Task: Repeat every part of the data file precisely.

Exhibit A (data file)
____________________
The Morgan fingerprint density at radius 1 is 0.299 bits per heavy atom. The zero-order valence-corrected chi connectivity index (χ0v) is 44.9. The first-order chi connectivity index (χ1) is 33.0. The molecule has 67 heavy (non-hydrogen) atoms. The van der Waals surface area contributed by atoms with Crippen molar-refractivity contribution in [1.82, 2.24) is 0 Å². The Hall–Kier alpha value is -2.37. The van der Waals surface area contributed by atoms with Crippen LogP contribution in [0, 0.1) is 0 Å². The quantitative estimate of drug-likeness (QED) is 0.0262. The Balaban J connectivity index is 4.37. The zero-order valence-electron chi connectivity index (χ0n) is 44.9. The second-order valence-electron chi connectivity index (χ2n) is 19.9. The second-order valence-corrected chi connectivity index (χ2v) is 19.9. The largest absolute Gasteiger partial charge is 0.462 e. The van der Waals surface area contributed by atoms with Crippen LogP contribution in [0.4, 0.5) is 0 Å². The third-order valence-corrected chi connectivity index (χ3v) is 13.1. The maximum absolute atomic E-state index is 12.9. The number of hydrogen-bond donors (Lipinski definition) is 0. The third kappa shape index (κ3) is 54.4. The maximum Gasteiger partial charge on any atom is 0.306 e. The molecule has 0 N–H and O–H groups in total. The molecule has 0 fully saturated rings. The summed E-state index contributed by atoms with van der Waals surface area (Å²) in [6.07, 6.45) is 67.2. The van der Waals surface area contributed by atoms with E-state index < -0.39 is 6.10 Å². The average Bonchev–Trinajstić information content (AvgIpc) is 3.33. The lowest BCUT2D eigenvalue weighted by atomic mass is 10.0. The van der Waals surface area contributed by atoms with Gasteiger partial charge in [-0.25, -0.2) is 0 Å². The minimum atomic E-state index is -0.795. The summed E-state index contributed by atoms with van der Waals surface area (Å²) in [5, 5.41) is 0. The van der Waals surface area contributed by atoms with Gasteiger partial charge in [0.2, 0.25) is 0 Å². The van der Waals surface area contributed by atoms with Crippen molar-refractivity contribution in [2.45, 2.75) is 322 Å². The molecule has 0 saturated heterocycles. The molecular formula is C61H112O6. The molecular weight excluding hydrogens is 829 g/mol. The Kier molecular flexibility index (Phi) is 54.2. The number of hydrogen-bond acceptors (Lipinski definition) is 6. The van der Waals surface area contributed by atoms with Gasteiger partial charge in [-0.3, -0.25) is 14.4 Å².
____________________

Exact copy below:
The Morgan fingerprint density at radius 1 is 0.299 bits per heavy atom. The zero-order valence-corrected chi connectivity index (χ0v) is 44.9. The first-order chi connectivity index (χ1) is 33.0. The molecule has 67 heavy (non-hydrogen) atoms. The van der Waals surface area contributed by atoms with Crippen molar-refractivity contribution in [1.82, 2.24) is 0 Å². The Hall–Kier alpha value is -2.37. The van der Waals surface area contributed by atoms with Crippen LogP contribution in [0, 0.1) is 0 Å². The quantitative estimate of drug-likeness (QED) is 0.0262. The Balaban J connectivity index is 4.37. The zero-order valence-electron chi connectivity index (χ0n) is 44.9. The second-order valence-electron chi connectivity index (χ2n) is 19.9. The second-order valence-corrected chi connectivity index (χ2v) is 19.9. The largest absolute Gasteiger partial charge is 0.462 e. The van der Waals surface area contributed by atoms with Crippen LogP contribution in [0.4, 0.5) is 0 Å². The third-order valence-corrected chi connectivity index (χ3v) is 13.1. The maximum absolute atomic E-state index is 12.9. The number of hydrogen-bond donors (Lipinski definition) is 0. The third kappa shape index (κ3) is 54.4. The maximum Gasteiger partial charge on any atom is 0.306 e. The molecule has 0 N–H and O–H groups in total. The molecule has 0 fully saturated rings. The summed E-state index contributed by atoms with van der Waals surface area (Å²) in [6.07, 6.45) is 67.2. The van der Waals surface area contributed by atoms with E-state index < -0.39 is 6.10 Å². The average Bonchev–Trinajstić information content (AvgIpc) is 3.33. The lowest BCUT2D eigenvalue weighted by atomic mass is 10.0. The van der Waals surface area contributed by atoms with Gasteiger partial charge in [-0.25, -0.2) is 0 Å². The minimum atomic E-state index is -0.795. The summed E-state index contributed by atoms with van der Waals surface area (Å²) in [5, 5.41) is 0. The van der Waals surface area contributed by atoms with Gasteiger partial charge in [0.2, 0.25) is 0 Å². The van der Waals surface area contributed by atoms with Crippen molar-refractivity contribution in [2.45, 2.75) is 322 Å². The molecule has 0 saturated heterocycles. The molecular formula is C61H112O6. The molecular weight excluding hydrogens is 829 g/mol. The Kier molecular flexibility index (Phi) is 54.2. The number of hydrogen-bond acceptors (Lipinski definition) is 6. The van der Waals surface area contributed by atoms with Gasteiger partial charge in [-0.3, -0.25) is 14.4 Å².